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Title :Triple 9 (2016)
Release : 27 July 2016
Genre :Action, Crime, Drama
Language:English | Spanish | Russian
Stars :Casey Affleck, Chiwetel Ejiofor, Anthony Mackie
Triple 9 full movie online watch
Triple 9 (2016) trailer
Triple 9 (2016) review
The Australian director John Hillcoat (The Proposition) has a complex relationship with violence: he gets a kick out of the spectacle, but also wants to confront us with its moral ugliness. In the new crime thriller Triple 9, first-time screenwriter Matt Cook probably had little in mind beyond fitting together the pieces of the tricky plot. But Hillcoat makes the final product seem almost apocalyptic: a social panorama with a functioning society nowhere in sight.
In police code, “999” means “officer down”. This is the basis for an audacious plan hatched by an Atlanta gang consisting of corrupt members of the force and Iraq black ops veterans like Michael Atwood (Chiwetel Ejiofor). Shoot a cop deliberately, and fellow officers will flow to the crime scene like water down a drain, freeing the rest of the gang to carry out a heist elsewhere.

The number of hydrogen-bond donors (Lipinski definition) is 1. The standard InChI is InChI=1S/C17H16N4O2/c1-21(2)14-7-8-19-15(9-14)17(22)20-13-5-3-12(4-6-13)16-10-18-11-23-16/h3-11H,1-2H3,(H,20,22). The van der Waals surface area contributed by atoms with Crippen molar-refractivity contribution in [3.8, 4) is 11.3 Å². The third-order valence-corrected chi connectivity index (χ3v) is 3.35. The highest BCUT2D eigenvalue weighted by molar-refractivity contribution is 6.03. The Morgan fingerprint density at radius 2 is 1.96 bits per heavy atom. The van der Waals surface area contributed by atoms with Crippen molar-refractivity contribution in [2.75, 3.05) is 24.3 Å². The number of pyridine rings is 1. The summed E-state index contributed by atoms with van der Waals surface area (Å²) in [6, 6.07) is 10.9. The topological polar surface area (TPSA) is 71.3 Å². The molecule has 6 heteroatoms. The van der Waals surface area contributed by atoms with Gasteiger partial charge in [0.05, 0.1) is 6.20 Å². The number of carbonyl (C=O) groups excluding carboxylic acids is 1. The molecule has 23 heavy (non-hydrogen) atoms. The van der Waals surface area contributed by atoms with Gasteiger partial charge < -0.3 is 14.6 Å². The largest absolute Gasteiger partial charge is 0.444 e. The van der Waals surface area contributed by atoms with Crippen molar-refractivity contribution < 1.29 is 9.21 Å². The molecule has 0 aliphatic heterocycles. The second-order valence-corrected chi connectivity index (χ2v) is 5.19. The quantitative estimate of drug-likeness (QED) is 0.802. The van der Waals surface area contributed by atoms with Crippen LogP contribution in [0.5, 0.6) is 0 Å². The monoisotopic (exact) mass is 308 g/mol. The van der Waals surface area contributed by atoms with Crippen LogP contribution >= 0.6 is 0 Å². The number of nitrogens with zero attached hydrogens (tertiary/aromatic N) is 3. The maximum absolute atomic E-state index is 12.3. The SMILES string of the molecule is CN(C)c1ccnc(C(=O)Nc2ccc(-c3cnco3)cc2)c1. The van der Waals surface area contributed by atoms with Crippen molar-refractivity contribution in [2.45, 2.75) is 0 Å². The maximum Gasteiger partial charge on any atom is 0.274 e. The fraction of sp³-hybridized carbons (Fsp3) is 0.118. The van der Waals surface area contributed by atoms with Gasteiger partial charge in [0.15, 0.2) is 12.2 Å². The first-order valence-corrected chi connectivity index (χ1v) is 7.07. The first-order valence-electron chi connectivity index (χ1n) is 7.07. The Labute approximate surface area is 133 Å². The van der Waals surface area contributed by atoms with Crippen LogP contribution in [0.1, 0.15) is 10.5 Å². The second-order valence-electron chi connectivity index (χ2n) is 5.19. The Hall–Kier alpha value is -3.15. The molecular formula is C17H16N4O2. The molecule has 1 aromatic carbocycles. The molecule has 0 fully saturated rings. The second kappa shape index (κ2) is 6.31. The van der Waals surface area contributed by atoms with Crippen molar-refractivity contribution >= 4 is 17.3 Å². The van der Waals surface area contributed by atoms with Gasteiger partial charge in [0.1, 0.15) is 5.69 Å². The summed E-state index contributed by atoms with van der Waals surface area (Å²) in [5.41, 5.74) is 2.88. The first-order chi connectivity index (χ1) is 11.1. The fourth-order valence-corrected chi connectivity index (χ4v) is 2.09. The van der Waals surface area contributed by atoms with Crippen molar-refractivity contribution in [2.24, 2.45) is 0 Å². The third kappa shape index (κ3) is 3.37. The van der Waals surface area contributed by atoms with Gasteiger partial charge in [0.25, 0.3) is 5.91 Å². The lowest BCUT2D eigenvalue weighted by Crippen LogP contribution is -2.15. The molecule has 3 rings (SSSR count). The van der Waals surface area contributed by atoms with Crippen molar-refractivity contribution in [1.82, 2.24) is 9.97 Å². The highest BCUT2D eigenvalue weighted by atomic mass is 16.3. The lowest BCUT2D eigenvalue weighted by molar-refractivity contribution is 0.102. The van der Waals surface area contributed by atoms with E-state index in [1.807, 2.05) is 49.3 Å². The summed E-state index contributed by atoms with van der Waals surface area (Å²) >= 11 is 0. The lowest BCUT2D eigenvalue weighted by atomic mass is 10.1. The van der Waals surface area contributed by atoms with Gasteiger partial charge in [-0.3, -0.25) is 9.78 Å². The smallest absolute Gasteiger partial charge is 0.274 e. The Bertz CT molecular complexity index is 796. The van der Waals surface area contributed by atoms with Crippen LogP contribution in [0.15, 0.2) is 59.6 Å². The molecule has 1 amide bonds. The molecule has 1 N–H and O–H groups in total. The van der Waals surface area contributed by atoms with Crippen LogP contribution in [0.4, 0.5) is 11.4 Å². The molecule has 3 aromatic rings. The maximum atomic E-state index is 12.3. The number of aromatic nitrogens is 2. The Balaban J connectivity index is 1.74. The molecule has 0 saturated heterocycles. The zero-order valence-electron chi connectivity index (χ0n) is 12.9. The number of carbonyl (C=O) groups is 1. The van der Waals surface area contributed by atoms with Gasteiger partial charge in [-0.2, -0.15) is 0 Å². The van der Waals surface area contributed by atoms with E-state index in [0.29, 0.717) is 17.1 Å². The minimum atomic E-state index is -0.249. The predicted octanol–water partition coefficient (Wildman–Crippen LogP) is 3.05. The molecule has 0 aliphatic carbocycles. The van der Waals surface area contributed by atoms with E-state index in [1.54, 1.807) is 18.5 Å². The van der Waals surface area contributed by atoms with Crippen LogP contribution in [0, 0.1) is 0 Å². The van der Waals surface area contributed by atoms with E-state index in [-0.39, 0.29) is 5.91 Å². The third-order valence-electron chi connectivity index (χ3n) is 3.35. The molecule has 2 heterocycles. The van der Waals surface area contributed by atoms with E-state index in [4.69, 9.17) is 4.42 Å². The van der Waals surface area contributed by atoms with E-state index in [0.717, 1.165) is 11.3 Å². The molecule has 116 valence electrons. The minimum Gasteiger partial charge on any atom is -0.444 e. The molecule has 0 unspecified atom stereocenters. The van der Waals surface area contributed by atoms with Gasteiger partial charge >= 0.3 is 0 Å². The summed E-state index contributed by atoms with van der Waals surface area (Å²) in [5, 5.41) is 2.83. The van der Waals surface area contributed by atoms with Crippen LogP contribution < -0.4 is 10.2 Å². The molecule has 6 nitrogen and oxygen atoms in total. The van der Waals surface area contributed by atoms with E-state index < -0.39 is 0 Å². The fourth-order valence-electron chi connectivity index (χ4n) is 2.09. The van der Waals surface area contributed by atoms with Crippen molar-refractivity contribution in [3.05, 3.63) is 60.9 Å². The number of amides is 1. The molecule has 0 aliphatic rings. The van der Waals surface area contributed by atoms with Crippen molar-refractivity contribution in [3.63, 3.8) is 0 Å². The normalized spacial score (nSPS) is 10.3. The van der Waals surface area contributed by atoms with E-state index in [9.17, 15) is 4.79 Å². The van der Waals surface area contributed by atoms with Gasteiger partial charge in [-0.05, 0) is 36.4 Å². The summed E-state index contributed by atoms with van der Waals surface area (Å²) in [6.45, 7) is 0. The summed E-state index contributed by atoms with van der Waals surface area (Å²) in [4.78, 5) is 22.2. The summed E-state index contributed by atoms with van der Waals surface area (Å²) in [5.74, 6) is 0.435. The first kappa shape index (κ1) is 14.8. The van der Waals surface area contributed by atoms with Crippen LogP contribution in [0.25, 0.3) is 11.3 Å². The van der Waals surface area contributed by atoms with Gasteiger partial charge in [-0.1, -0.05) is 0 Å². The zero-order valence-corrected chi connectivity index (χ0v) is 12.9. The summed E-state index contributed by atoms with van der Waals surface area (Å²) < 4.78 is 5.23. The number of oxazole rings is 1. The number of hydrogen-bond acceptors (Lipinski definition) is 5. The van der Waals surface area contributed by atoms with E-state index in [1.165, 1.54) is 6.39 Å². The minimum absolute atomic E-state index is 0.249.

The cop marked for death is Chris Allen (Casey Affleck), who’s new to the job and has no reason to suspect the treachery of his partner Marcus Belmont (Anthony Mackie). The closest thing the film has to a leading man, Affleck is logical casting as a fall guy: he has the jawline of a determined hero, but also a recessive quality that suggests he might not make it to the end of the movie (in this, he shares something with Guy Pearce, a favourite Hillcoat actor absent here).
As Chris has doom hanging over his head, Marcus has guilt over the planned killing. But there’s too much going on in Triple 9 for their dynamic to register as more than one subplot among many – none of them developed enough to be involving beyond a tense set piece or two. The cast is absurdly crammed with familiar faces, including Aaron Paul and Norman Reedus as other gang members, Kate Winslet as a Russian mob boss who operates out of a kosher slaughterhouse, and Woody Harrelson doing his usual brand of laid-back showboating as the irascible police chief.
After a while it all blurs together. Hillcoat shoots with a jittery hand-held camera and has as much of the action as possible take place after dark, with the actors sometimes bathed in hellish red light. To a degree, the feeling of congestion appears to be the point: one of the most memorable images is an overhead shot of a stack interchange, with highways twined round each other like a nest of snakes.